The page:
New AMRAAM F3R missile brings force modernization

Hardware and software updates to improve guidance, range and performance

The AMRAAM missile is a modern marvel of military technology. And it’s getting even better.


Thanks to a development effort called F3R – form, fit, function refresh – the medium-range missile is being upgraded to address rapidly evolving threats. The new missile, with its improved guidance circuitry and software, supports the U.S. military’s imperative to upgrade existing technologies and keep pace with advanced threats.


“Operational imperatives are the things we have to do to be successful and to have a successful deterrent,” said U.S. Air Force Secretary Frank Kendall. “These problems are already upon us; they’re not future things we have to worry about at some time five or 10 or 15 years down the road. They’re here now. We have to address them with a strong sense of urgency.”


Maximizing the capabilities of AMRAAM addresses today’s operational imperatives. With the hardware and software advancements, such as the recently fielded System Improvement Program-3, AMRAAM continues to break its own records with range and capabilities brought to the warfighter.


“Today’s AMRAAM is a mature, highly advanced, intelligent weapon we continually innovate and modernize,” said Paul Ferraro, president of Air Power at Raytheon, a Raytheon Technologies business. “It helps to maintain air dominance for the U.S. and its allies around the globe, and the F3R refresh will ensure it continues to do so well into the future.”


In use by 41 nations, the AMRAAM missile is flying on the F-15C Eagle and F-15E Strike Eagle, F-16 Fighting Falcon, F/A-18 C/D Hornet and F/A-18E/F Super Hornet, F-22 Raptor, Eurofighter Typhoon, JAS-39 Gripen, Panavia Tornado and Harrier Jump Jet. It is also the only air-to-air missile qualified on the F-35 Joint Strike Fighter.


The F3R effort included the use of digital technologies such as model-based system engineering to upgrade 15 circuit cards in the missile’s guidance section. The missile will have new software as well.


As part of the F3R updates, Raytheon is modifying the AMRAAM design to accommodate new parts and keep it ahead of modern threats. At the same time, they’ll bring in new processors, for example, that are able to incorporate more advanced algorithms and can calculate faster. 


“It all translates into better performance for the end user – the U.S. Air Force, the U.S. Navy and foreign military sales customers,” Ferraro said. 


For the F3R refresh, the business is using a tool it calls “M-Sim,” short for emulation simulation, to emulate hardware on circuit cards so that software designers can rapidly build, test and integrate software into hardware. 

Separately, Raytheon will also use digital design and manufacturing to produce new AMRAAM-Extended Range missiles, which launch from the surface as part of ground-based air defense systems.

An F-35A Lightning II test aircraft released AMRAAM missiles and AIM-9X missiles.

An F-35A Lightning II test aircraft released AMRAAM missiles and AIM-9X missiles at QF-16 targets during a live-fire 2018 test over an Air Force range in the Gulf of Mexico. (Photo: U.S. Air Force)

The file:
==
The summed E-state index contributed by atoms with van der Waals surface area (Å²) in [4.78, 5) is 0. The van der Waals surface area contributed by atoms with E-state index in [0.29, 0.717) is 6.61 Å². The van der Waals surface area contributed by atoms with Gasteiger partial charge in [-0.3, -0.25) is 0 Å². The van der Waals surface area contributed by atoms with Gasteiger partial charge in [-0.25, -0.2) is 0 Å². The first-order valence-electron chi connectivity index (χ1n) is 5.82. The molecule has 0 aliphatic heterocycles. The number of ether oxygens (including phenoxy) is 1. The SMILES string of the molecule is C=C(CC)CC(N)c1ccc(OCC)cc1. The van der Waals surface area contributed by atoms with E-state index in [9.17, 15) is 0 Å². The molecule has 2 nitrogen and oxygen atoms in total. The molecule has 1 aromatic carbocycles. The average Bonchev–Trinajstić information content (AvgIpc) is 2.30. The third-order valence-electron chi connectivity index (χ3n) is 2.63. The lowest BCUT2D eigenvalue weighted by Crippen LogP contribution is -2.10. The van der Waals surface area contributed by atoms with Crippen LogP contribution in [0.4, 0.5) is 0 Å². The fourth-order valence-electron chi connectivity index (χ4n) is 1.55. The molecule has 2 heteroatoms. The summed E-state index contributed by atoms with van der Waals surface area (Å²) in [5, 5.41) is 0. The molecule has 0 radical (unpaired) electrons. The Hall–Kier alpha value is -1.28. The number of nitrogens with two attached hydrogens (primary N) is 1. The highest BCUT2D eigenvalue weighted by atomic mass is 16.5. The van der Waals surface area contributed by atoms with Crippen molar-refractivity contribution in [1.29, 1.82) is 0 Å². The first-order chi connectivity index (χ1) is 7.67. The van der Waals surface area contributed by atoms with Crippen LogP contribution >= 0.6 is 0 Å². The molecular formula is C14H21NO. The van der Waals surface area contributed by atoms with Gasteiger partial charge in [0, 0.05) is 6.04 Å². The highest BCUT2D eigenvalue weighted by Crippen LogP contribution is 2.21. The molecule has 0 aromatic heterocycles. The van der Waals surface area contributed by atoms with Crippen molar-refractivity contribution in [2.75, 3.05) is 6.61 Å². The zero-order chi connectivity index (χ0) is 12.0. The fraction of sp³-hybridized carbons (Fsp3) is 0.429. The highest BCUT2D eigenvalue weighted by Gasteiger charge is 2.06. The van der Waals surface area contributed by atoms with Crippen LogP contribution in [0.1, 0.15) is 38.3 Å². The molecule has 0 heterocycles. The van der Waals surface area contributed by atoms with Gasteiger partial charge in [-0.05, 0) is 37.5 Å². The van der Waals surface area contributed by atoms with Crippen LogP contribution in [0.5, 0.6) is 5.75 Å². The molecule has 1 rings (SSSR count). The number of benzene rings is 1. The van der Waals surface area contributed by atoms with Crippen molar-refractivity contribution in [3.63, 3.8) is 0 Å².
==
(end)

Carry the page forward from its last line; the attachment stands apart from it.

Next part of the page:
Put through the paces

Integrating the F3R variant onto several fourth- and fifth-generation aircraft requires testing – and a lot of it.

Raytheon and the Air Force successfully completed the latest series of captive flight tests, which involved flying an instrumented  captive missile on multiple F-15, F-16 and F/A-18 air-to-air intercept missions. 


It was the most strenuous testing to date that included stressing the latest F3R hardware and a robust sustainment program called System Improvement Program, or SIP-3F, software updates. 


“We continue to keep the hardware out in the field relevant through software upgrades,” said Steve Dickman, executive director for Air Dominance at Raytheon.


The tests included demonstrating how the weapon works in a realistic environment.


“We can simulate a lot in our laboratory, but there’s nothing like the real-world environment where we’re able to prove out our capability,” Dickman said.


Data gathered from these flight tests will be used to fine-tune the software, which will undergo live-fire tests in 2022. The business expects to deliver the F3R variant in 2023.


“It sets us up for the future of AMRAAM – to bring more capability to our customers,” Dickman said. 


Partnering internationally 

The AMRAAM missile is the baseline weapon on the National Advanced Surface-to-Air Missile System, or NASAMS, allowing countries to use the same missile in both air-to-air and surface-launch engagements with no modifications.


The first guided test vehicle flight series of AMRAAM-ER was conducted on July 5, 2021, at the Andoya Space Center in Norway. This exercise successfully demonstrated the complete system kill chain – from sensor to effector – and was the first cued and guided AMRAAM-ER flight.


“Modern warfare is a constantly changing dynamic. The U.S. and its allies must be ready to stay ahead of the threat,” Dickman said. “We must be able to operate in a dense electronic attack environment with countermeasures that the enemy might take.”


Raytheon is partnering with Norwegian industry and Ministry of Defence to develop the next variant of AMRAAM-ER, which is integrated into the NASAMS launcher.


The AMRAAM-ER missile has a rocket motor built by the Norwegian defense company Nammo. The missile intercepts at longer ranges and higher altitudes than other surface-launched effectors. 


The business is working with Nammo to develop an improved rocket motor for the AMRAAM-E2 variant and also with KONGSBERG on a new control actuation system.